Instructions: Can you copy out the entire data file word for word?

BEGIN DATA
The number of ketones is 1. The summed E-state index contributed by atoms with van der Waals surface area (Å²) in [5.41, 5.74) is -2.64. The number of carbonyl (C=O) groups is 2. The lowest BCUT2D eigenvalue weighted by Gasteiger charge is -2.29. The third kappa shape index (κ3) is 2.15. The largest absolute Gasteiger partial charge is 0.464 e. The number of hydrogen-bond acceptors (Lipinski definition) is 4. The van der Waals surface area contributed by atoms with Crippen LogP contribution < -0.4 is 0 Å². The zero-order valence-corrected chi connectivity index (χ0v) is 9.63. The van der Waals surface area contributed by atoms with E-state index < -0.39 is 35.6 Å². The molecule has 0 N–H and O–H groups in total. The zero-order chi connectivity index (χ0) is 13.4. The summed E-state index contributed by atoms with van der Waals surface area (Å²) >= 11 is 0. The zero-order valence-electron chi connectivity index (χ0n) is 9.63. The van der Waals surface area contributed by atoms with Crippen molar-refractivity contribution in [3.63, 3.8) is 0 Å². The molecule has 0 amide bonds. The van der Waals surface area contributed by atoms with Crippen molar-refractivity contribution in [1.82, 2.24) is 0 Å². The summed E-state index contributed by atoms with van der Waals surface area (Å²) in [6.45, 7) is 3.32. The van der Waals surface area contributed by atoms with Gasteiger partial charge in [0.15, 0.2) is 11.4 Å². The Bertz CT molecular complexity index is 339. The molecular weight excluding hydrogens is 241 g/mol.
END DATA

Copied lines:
The number of ketones is 1. The summed E-state index contributed by atoms with van der Waals surface area (Å²) in [5.41, 5.74) is -2.64. The number of carbonyl (C=O) groups is 2. The lowest BCUT2D eigenvalue weighted by Gasteiger charge is -2.29. The third kappa shape index (κ3) is 2.15. The largest absolute Gasteiger partial charge is 0.464 e. The number of hydrogen-bond acceptors (Lipinski definition) is 4. The van der Waals surface area contributed by atoms with Crippen LogP contribution < -0.4 is 0 Å². The zero-order valence-corrected chi connectivity index (χ0v) is 9.63. The van der Waals surface area contributed by atoms with E-state index < -0.39 is 35.6 Å². The molecule has 0 N–H and O–H groups in total. The zero-order chi connectivity index (χ0) is 13.4. The summed E-state index contributed by atoms with van der Waals surface area (Å²) >= 11 is 0. The zero-order valence-electron chi connectivity index (χ0n) is 9.63. The van der Waals surface area contributed by atoms with Crippen molar-refractivity contribution in [3.63, 3.8) is 0 Å². The molecule has 0 amide bonds. The van der Waals surface area contributed by atoms with Crippen molar-refractivity contribution in [1.82, 2.24) is 0 Å². The summed E-state index contributed by atoms with van der Waals surface area (Å²) in [6.45, 7) is 3.32. The van der Waals surface area contributed by atoms with Gasteiger partial charge in [0.15, 0.2) is 11.4 Å². The Bertz CT molecular complexity index is 339. The molecular weight excluding hydrogens is 241 g/mol.